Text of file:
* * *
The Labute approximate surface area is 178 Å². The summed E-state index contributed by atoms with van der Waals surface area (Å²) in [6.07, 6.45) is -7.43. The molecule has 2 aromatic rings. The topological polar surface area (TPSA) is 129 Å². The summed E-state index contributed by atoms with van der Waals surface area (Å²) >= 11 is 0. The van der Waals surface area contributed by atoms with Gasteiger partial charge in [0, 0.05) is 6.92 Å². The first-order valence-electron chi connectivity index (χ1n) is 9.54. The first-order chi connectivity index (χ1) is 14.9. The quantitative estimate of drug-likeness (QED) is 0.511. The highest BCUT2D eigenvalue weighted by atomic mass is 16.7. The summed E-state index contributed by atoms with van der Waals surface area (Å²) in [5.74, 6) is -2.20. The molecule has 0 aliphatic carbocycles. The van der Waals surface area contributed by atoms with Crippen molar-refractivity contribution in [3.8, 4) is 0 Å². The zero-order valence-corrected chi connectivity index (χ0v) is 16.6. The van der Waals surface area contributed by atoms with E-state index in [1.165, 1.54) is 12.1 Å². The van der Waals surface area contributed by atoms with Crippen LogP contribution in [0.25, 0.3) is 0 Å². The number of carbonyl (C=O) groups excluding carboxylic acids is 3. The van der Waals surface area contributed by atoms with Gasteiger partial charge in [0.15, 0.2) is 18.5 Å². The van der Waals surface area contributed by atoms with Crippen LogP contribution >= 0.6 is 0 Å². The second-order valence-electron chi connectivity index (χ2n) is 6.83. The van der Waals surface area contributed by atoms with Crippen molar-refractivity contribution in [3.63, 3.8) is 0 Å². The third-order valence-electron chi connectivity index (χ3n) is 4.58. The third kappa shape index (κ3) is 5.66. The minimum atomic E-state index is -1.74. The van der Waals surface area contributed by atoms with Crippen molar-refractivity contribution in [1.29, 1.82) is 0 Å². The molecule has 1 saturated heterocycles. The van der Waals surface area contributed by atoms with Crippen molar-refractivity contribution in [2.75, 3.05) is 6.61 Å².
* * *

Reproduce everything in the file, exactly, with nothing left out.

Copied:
The Labute approximate surface area is 178 Å². The summed E-state index contributed by atoms with van der Waals surface area (Å²) in [6.07, 6.45) is -7.43. The molecule has 2 aromatic rings. The topological polar surface area (TPSA) is 129 Å². The summed E-state index contributed by atoms with van der Waals surface area (Å²) >= 11 is 0. The van der Waals surface area contributed by atoms with Gasteiger partial charge in [0, 0.05) is 6.92 Å². The first-order valence-electron chi connectivity index (χ1n) is 9.54. The first-order chi connectivity index (χ1) is 14.9. The quantitative estimate of drug-likeness (QED) is 0.511. The highest BCUT2D eigenvalue weighted by atomic mass is 16.7. The summed E-state index contributed by atoms with van der Waals surface area (Å²) in [5.74, 6) is -2.20. The molecule has 0 aliphatic carbocycles. The van der Waals surface area contributed by atoms with Crippen molar-refractivity contribution in [3.8, 4) is 0 Å². The zero-order valence-corrected chi connectivity index (χ0v) is 16.6. The van der Waals surface area contributed by atoms with E-state index in [1.165, 1.54) is 12.1 Å². The van der Waals surface area contributed by atoms with Crippen LogP contribution in [0.25, 0.3) is 0 Å². The number of carbonyl (C=O) groups excluding carboxylic acids is 3. The van der Waals surface area contributed by atoms with Gasteiger partial charge in [0.15, 0.2) is 18.5 Å². The van der Waals surface area contributed by atoms with Crippen LogP contribution >= 0.6 is 0 Å². The second-order valence-electron chi connectivity index (χ2n) is 6.83. The van der Waals surface area contributed by atoms with Crippen molar-refractivity contribution in [3.63, 3.8) is 0 Å². The third-order valence-electron chi connectivity index (χ3n) is 4.58. The third kappa shape index (κ3) is 5.66. The minimum atomic E-state index is -1.74. The van der Waals surface area contributed by atoms with Crippen molar-refractivity contribution in [1.29, 1.82) is 0 Å². The molecule has 1 saturated heterocycles. The van der Waals surface area contributed by atoms with Crippen molar-refractivity contribution in [2.75, 3.05) is 6.61 Å².